The state's powerful Board of Public Works reinstated $10 million of school construction money for Baltimore City and Baltimore County Wednesday, after the school districts presented plans to install air conditioning in overheated classrooms.
The state's Board of Public Works reinstated $10 million of school construction money for Baltimore city and Baltimore County Wednesday, after the school districts presented plans to install air conditioning in overheated classrooms.
The city plans to cool all of its schools within five years, and the county has plans to install air conditioning within four years.
"We really appreciate the effort," Gov. Larry Hogan told city schools CEO Sonja Santelises.
But Hogan and Comptroller Peter Franchot were less enthusiastic about Baltimore County's plans.
"I have some healthy skepticism … I think the jury is still out," Franchot told county schools Superintendent Dallas Dance.
"I think it was a mistake in the first place," Kopp said.
Hogan, a Republican, and Franchot, a Democrat, have repeatedly berated the city and county for their slow progress in installing air conditioning. Baltimore city and Baltimore County are the only school districts in the state with a large number of schools without air conditioning.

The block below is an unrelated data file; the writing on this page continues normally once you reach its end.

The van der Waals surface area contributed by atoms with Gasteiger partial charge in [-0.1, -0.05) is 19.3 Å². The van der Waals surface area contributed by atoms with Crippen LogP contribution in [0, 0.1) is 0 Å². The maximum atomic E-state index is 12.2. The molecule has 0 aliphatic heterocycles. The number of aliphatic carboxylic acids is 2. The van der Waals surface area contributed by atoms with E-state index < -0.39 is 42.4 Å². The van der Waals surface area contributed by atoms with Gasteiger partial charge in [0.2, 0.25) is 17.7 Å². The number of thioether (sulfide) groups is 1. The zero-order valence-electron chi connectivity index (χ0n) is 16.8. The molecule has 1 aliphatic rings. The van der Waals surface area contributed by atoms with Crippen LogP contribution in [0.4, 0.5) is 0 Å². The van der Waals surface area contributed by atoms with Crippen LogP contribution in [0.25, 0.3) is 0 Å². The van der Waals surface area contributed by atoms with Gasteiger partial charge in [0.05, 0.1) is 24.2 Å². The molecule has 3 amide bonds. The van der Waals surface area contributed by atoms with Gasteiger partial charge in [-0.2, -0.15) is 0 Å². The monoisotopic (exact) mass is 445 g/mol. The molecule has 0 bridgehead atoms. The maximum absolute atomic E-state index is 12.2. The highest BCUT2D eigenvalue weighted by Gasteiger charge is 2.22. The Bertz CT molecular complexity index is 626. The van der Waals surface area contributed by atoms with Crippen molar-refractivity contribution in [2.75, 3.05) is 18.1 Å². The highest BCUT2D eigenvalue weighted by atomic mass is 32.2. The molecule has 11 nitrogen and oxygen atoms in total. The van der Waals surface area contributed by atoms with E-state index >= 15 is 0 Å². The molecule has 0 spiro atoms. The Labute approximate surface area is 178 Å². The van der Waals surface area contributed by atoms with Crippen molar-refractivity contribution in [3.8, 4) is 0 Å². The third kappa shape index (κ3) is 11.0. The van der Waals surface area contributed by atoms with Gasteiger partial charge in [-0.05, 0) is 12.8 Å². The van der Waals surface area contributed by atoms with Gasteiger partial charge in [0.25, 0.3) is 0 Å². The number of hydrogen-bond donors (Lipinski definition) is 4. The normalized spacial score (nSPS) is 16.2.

Franchot said he believes the city's and county's improved plans for adding air conditioning would not have happened if not for his and the governor's advocacy at Board of Public Works meetings.
Hogan and Franchot have pushed for the use of portable air conditioners, but Baltimore County has balked, preferring to spend money on permanent central air conditioning. Installing central air takes longer than installing portable units.
After the meeting, Santelises said she was pleased to receive the $5 million that had been withheld.
"The real win is for the city, and that we now have an example of what it means to come together around something," she said.
Santelises said the school system will need to figure out which projects to spend the money on.
"The release of this $5 million will allow us to get some vital infrastructure projects done," she said. "It's a big deal."
Baltimore County, likewise, will need to evaluate how to spend the money that is being released, Dance said. He said he plans to return to the Board of Public Works to offer more details on how the final 13 schools will get air conditioning, in hopes of getting the rest of the money that was withheld.